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May 19, 2022

Federal money for Covid-19 vaccines is running out. What happens next?

Daily Briefing

    Although the federal government has so far provided Covid-19 vaccines and therapeutics to people free of charge, this will likely change in the future—and the transition to commercial purchasing could raise the cost of vaccines, as well as impact vaccine equity, Rachel Cohrs reports for STAT News.

    'We cannot underestimate the planning necessary'

    With the federal government running out of funding to purchase more Covid-19 vaccines, tests, and therapeutics, these products will likely transition to a more standard purchasing process through different health care system channels, including insurers and pharmacy benefit managers.

    However, experts and stakeholders told STAT News that FDA will need to grant full approval for the various Covid-19 vaccines and therapeutics before a transition to commercial purchasing can happen. Currently, the primary, two-dose vaccine series from both Moderna and Pfizer-BioNTech are fully approved, but vaccines for children, booster doses, oral antivirals, and other treatments are currently only authorized for emergency use.

    Karen Midthun, a principal at Greenleaf Health and a former director of FDA's Center for Biologics Evaluation and Research, said it will take some time before all the current Covid-19 products are fully approved. "Commercial sale can only happen for licensed and approved products," she said.

    In addition, fully approving some products, making them available for commercial purchasing, but keeping others under emergency authorization could further complicate the situation. According to Kurt Proctor, SVP of strategic initiatives at the National Community Pharmacists Association, this mix of emergency authorization and approval could complicate matters for pharmacists who may have to distinguish between near-identical products.

    In addition, new products, such as updated vaccines tailored to different variants, may also be initially authorized under emergency use, further complicating purchasing dynamics, Cohrs writes.

    According to Sara Roszak, SVP of health and wellness strategy and policy at the National Association of Chain Drug Stores, transitioning Covid-19 vaccines and therapeutics to commercial purchasing will be "deeply complicated," as leaders grapple with reimbursement policies, cost negotiations, logistics, and how to communicate changes to patients.

    "We cannot underestimate the planning necessary," Roszak said. "This is a massive undertaking that should not be undertaken lightly or hastily."

    How could the transition affect vaccine access and cost?

    Currently, health care providers and pharmacies receive Covid-19 vaccines for free and are paid by insurers to administer them. Previously, the federal government allowed providers to bill for vaccines administered to uninsured patients, but funding for this program ran out in March. According to Cohrs, if the federal government runs out of funding for vaccines, many patients, particularly those who are uninsured, could lose access.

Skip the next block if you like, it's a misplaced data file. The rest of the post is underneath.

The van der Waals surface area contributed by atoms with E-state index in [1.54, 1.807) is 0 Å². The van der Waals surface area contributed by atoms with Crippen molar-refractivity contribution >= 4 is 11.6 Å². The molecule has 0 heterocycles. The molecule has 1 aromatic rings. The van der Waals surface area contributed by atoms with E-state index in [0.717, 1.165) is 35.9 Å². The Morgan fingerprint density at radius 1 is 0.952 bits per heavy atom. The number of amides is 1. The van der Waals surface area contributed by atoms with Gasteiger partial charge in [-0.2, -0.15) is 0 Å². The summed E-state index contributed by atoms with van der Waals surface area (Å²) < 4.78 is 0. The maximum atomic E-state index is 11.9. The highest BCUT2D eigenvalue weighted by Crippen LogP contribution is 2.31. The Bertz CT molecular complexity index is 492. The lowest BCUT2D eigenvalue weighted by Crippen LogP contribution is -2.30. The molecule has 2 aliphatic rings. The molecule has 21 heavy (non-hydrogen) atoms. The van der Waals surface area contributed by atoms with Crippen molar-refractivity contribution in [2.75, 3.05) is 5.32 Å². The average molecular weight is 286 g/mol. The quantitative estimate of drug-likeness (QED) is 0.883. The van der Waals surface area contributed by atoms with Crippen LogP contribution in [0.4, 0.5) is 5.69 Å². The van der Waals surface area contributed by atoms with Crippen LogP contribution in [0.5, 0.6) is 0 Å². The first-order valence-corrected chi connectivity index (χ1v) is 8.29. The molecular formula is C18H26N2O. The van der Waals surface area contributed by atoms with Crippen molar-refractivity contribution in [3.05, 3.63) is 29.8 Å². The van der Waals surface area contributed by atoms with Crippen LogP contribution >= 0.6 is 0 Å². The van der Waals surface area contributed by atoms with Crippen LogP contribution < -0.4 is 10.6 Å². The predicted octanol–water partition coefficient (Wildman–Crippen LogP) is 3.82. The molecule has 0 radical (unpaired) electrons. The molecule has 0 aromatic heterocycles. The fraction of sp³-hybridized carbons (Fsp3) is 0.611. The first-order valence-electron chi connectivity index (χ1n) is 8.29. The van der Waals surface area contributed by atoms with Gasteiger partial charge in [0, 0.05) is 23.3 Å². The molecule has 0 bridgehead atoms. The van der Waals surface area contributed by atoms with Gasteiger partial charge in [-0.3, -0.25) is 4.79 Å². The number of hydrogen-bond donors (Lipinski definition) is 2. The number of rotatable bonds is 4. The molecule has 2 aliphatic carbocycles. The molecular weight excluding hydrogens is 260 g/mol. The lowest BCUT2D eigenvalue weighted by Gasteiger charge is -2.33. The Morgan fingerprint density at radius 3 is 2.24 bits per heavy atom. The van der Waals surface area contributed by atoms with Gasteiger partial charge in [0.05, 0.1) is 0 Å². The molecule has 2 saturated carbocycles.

Going forward, public health experts said the federal government needs to enact policies to ensure cost won't be a barrier to vaccine uptake even if the vaccines transition to commercial purchasing.

    "We want to make sure the vaccine is accessible to everyone. You have to make sure when you make that shift, there's a safety-net infrastructure in place," said Claire Hannan, the executive director of the Association of Immunization Managers.

    Existing programs, such as CDC's Vaccines for Children program and a similar program for uninsured adults, could help shoulder some of the cost burden to increase vaccine access. In addition, there are cost-sharing programs for insured patients, but some of these programs will expire once the Covid-19 public health emergency officially ends.

    In addition, some pharmaceutical companies have indicated they will raise the cost of their vaccines once they are on the commercial market. For instance, Moderna CEO Stéphane Bancel said he expects Medicare reimbursement for the company's vaccine to be $60 in the future—much higher than the $16.50 per dose the federal government initially paid.

    According to Jonathan Gruber, an economics professor at the Massachusetts Institute of Technology, any price increase for the vaccines will also increase patients' insurance premiums, as well as cause taxpayers to pay more through Medicaid and Medicare.

    "Should there be a transition? The answer is no," Gruber said. "The government should be paying for the vaccine. The private market isn't going to get it right."

    Overall, many experts are concerned about how transitioning to commercial purchasing will affect vaccine equity and the government's ability to mitigate deaths as the Covid-19 pandemic continues.

    "This isn't business as usual. We have lost over 1 million people," said Ingrid Katz, an associate professor at Harvard Medical School. "We need to be sure we are removing as many barriers to vaccine access as possible, and putting equity at the forefront of any proposal on the table." (Cohrs, STAT News, 5/17)

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